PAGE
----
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Background: The ideal management of common bile duct (CBD) stones associated with gall stones is a matter of debate. The best outcome in addressing simultaneous cholelithiasis (gallstone disease [GSD]) and choledocholithiasis is single-session endoscopic stone extraction (ESE) with laparoscopic cholecystectomy (LC) (common bile duct stone [CBDS]). Traditional rendezvous with an intraoperative cholangiogram is accompanied with a number of technical (bowel distention, frozen Calot's triangle, intraoperative cholangiogram restriction, and so on) and logistical challenges (lack of trained personnel and equipment for ESE in the operating room). To examine the safety of the technique and solve the disadvantages of the conventional rendezvous strategy, we adapted our ESE-LC approach (tandem ESE-LC).
Methods: A prospective study of individuals with GSD and suspected CBDS was undertaken in SIMS Hospital, Vadapalni Chennai, from 2017 to 2019. Tandem ESE-LC entails performing ESE and LC on the same day under the same general anaesthetic, with ESE conducted in the endoscopic suite using carbon dioxide insufflation, bile duct clearing achieved using a balloon/basket, and the procedure validated by an occlusion cholangiogram. After that, patients were sent to the operating room for LC. The procedure's primary result was bile duct clearing, as well as the procedure's safety.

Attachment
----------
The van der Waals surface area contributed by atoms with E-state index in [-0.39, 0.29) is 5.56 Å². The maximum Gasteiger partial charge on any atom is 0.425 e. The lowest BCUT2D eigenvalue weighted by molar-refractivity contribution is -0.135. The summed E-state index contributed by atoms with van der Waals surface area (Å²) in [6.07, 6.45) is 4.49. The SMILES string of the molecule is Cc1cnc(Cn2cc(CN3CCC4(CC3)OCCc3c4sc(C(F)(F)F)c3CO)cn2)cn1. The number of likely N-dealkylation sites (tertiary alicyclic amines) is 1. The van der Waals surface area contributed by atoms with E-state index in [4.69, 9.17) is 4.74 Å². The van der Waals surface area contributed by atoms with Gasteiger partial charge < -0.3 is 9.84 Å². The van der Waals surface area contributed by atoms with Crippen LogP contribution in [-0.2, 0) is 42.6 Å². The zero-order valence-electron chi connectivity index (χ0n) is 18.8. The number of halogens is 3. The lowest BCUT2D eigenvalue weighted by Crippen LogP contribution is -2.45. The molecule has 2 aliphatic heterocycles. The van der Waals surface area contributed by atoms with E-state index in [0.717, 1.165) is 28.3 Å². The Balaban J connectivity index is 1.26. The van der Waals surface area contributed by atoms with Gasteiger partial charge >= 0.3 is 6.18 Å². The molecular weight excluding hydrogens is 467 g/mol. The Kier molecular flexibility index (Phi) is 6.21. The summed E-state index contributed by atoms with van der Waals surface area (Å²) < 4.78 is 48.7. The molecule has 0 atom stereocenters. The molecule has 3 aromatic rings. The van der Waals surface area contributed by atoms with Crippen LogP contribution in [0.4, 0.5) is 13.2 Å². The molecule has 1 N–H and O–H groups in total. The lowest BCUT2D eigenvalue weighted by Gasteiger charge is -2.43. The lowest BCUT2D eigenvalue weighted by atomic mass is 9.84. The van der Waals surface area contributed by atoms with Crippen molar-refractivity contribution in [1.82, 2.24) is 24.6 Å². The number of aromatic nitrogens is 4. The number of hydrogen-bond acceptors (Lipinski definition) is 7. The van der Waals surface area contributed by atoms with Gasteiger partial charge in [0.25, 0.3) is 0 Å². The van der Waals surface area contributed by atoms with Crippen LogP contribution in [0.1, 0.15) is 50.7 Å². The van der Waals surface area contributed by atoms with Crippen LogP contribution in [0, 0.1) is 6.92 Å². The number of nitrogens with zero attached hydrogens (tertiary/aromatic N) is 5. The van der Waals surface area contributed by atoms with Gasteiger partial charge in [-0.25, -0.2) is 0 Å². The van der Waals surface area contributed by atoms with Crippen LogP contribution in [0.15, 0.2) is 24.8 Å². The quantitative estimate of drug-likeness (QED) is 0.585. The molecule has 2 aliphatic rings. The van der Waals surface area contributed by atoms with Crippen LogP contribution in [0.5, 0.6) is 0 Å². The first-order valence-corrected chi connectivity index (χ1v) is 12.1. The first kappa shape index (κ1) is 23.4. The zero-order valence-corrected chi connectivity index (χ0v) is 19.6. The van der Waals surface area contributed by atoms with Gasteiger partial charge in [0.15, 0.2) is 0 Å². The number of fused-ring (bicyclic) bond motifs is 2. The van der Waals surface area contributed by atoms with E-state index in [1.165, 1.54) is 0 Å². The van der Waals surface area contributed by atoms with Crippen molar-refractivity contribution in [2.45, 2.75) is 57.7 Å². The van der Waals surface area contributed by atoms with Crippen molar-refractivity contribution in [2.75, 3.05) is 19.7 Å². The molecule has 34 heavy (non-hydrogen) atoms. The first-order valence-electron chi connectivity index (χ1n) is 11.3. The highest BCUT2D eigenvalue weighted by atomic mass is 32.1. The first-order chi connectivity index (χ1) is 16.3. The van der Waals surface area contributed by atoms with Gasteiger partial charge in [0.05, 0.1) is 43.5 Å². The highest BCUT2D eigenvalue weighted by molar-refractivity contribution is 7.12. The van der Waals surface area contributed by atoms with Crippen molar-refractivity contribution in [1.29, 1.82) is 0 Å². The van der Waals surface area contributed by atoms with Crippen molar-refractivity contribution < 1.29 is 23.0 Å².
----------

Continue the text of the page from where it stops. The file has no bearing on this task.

Results: The research comprised 84 patients out of 112 who were examined for eligibility (median age: 52 years). The most prevalent presenting symptom was biliary colic (n = 48), followed by acute cholecystitis (n = 22). The median stone size and number of stones were 1 (1–6) and 4 mm (3–10), respectively. The bile ducts were cleared in all of the patients. In 10 patients, stenting was performed. Calot's dissection was difficult and frozen in 20 and 22 patients, respectively, during surgery. In 26 of the patients, the cystic duct was short and broad. In 12 of the patients, a subtotal cholecystectomy was done. The average length of stay in the hospital after surgery was 1 (0–12) days. On a day-care basis, three patients received tandem ESE-LC. One patient required percutaneous drainage for gall bladder fossa collection after endoscopic retrograde cholangiopancretography, and another required percutaneous drainage for post–endoscopic retrograde cholangiopancretography pancreatitis. After a median of 17 (3–28) months of follow-up, no patient had retained CBDS.
Conclusion: Tandem ESE-LC is a safe and successful approach for treating GSD and CBDS in the same patient.